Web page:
As promised, a post to tell you about my first reading: I was nervous, very nervous, I got a good laugh on my walk up to the lectern with my explanation that my poem had a very tenuous link to the evening’s theme of colour, as it had one word, orange, within it. The reading started OK but for some reason my nervousness took over, I could feel myself start to shake and blood rushing to my head, I could feel myself turning that deep shade of red, like my 10 year old son blushes at the very mention of the word boobies. By the end of the poem my hands were shaking, my voice was broken and the lectern was being held as tight as I could possibly hold it.
Why I get like this I don’t know, it’s been with me for as long as I can remember: the first morning of leadership training courses were a nightmare for a nervous public speaker like me: new faces and new instructors all expecting confident service people to glide through a 2 or 4 week course. Maybe that is where I am going wrong, the build up of expectation in my head.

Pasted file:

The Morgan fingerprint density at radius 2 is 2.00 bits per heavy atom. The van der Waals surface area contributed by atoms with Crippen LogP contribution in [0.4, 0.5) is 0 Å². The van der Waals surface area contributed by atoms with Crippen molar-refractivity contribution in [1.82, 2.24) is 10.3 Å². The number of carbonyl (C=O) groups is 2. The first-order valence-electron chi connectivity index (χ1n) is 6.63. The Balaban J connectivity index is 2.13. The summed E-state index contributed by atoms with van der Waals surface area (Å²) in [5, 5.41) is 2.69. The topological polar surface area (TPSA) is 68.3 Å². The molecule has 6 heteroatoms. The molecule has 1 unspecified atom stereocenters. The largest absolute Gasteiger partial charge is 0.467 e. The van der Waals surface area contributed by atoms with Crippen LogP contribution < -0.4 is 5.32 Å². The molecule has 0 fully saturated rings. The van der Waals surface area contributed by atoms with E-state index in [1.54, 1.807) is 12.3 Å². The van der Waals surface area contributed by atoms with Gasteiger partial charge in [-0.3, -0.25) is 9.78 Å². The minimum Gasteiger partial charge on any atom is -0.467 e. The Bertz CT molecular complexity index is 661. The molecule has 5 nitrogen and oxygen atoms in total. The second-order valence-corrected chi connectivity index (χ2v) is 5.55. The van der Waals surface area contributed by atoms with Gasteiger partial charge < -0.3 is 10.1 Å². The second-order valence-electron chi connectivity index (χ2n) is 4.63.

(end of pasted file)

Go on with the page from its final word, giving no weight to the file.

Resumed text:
Do I continue or do I stop ? Well I’m not going to stop writing poetry, that’s for sure. Many people write poetry and the words never leave the confines of their own four walls. I think, and maybe it’s my own arrogance, but I think my poetry is quite good, I’ve had a lot of positive comments, I’ve had Editor’s Choice on Poetbay, I’ve had a poem published in the local paper, I’ve had positive feedback from friends and family and I’ve had lots of positive comments from fellow bloggers [thank you] – that can’t all be politeness, there is honesty and belief in the comments I’ve received. I don’t want my poems to live within these four walls, I want them to be out there and I want to read them aloud as they are in my head when I write them. So there’s only one thing for it, grab it by the balls and continue going to my poetry group and continue to gain confidence. I know I can do it, I just have to get everything into perspective and I’m sure it will come.
I’ll keep you posted.
Having said all that Christinaki was well received: a moving poem about a sinking ship and the change of mood on board a Royal Navy ship [normally a very robust, no holds barred environment] when the realisation of the dangers of the sea hits home in the worst possible way when you get to a mayday call, too late. The audience reaction was quite unexpected, they seemed to live with the poem and reacted in a reverent and positive mood to the words. It was much appreciated !
There was no time for a second poem, Robert Seatter was guest speaker and he shared many of his poems and anecdotes with us.
So all in all a strange evening I did not want to repeat when I sat down in my seat but having a little time to reflect, I’m determined to expel the demons so here’s looking forward to more !